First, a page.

The battle for Coimbatore is one the most watched as the DMK and the AIADMK take on BJP's Annamalai.

The AIADMK hopes to retain its bastion in Coimbatore this time.

(Photo: Varsha Sriram/The Quint)

BJP vs DMK vs AIADMK: A Typical Three-way Fight

With a mix of different population including Gounders and Naickers, Dalits, Thevars, and a sizable number of Muslims, Coimbatore – which falls under the western part of Tamil Nadu – has always remained an AIADMK bastion.

The party-led alliance won all 10 seats in the 2021 Assembly elections that saw the DMK returning to power. However, when it comes to the Lok Sabha elections, Coimbatore has a history of giving an upper hand to the candidates of national parties.

In the past 17 parliamentary elections, victory has predominantly taken the side of the Congress, the BJP, the CPI, or the CPI(M) in the constituency. But this time, Coimbatore is witnessing a three-way battle.

At present, Coimbatore is held by the CPI(M), a member of the DMK-led alliance.

In 2014, the party's nominee CP Radhakrishnan polled nearly 3.90 lakh votes when the BJP contested on its own. In 2019, the CPI(M)’s PR Natarajan won Coimbatore as part of the DMK-led alliance, capturing 45.85% of the vote. The runner-up was the BJP's CP Radhakrishnan, who got 31.47% votes in an AIADMK-led alliance.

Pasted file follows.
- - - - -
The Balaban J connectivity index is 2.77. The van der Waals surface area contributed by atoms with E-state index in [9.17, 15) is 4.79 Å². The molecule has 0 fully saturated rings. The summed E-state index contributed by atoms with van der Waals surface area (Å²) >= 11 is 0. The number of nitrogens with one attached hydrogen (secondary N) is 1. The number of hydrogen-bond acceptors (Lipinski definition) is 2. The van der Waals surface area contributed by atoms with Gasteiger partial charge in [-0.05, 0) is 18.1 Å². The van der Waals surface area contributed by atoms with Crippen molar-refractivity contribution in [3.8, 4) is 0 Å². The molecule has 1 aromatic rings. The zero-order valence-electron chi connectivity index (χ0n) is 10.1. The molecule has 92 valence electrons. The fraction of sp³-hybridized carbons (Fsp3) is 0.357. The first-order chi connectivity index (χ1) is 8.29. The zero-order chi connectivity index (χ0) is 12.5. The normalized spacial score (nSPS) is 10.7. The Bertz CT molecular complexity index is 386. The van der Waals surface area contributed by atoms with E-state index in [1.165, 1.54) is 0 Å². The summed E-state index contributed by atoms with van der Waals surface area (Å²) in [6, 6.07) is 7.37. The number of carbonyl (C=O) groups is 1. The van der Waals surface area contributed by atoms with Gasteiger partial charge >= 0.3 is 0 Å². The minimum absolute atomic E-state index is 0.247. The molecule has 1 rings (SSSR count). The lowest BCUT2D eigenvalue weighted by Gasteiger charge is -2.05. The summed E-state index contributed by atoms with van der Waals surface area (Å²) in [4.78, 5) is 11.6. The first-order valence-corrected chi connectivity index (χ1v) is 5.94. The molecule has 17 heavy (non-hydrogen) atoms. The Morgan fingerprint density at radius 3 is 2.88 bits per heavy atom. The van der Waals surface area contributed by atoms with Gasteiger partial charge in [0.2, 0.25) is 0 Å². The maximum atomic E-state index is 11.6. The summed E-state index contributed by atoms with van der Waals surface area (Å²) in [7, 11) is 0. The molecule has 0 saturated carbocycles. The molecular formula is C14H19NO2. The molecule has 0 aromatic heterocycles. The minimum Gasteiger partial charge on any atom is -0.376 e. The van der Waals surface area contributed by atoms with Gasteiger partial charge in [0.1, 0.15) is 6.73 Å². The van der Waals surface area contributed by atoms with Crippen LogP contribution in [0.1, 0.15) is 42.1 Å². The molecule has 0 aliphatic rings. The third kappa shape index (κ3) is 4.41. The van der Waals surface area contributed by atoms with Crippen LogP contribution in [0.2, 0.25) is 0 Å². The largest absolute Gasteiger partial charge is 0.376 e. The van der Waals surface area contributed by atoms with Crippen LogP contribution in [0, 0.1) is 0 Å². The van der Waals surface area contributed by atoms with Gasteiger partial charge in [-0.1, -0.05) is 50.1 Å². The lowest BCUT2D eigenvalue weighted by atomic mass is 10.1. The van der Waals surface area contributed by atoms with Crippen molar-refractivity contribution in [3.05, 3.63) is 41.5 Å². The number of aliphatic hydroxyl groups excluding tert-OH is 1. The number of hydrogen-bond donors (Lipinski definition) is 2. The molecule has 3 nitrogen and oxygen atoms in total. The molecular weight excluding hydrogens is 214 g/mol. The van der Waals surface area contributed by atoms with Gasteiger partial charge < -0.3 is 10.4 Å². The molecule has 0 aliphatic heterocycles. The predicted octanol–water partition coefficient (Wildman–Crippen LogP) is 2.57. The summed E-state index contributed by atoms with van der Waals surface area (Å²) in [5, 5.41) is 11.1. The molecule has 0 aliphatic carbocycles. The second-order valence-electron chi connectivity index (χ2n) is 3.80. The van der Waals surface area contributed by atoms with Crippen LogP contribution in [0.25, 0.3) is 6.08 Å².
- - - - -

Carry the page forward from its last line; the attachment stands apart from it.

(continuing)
The stakes are high for all the three political parties. While the DMK want to prove its mettle in the 'Kongu' belt (Western Tamil Nadu) and the AIADMK wants to retain its bastion, the BJP wants to repeat its feat it achieved 25 years ago in Coimbatore.

For the AIADMK, it is also a prestige battle for its strongman S P Velumani, one of the most powerful figures in the party.


But can Annamalai deliver to the BJP this time? Can his popularity turn into votes? Will PM Narendra Modi's frequent visits to Coimbatore pay off? Will Coimbatore be the seat through which the BJP enters Tamil Nadu? Only time will tell.

Till then, watch the full video to find out what voters in Coimbatore think.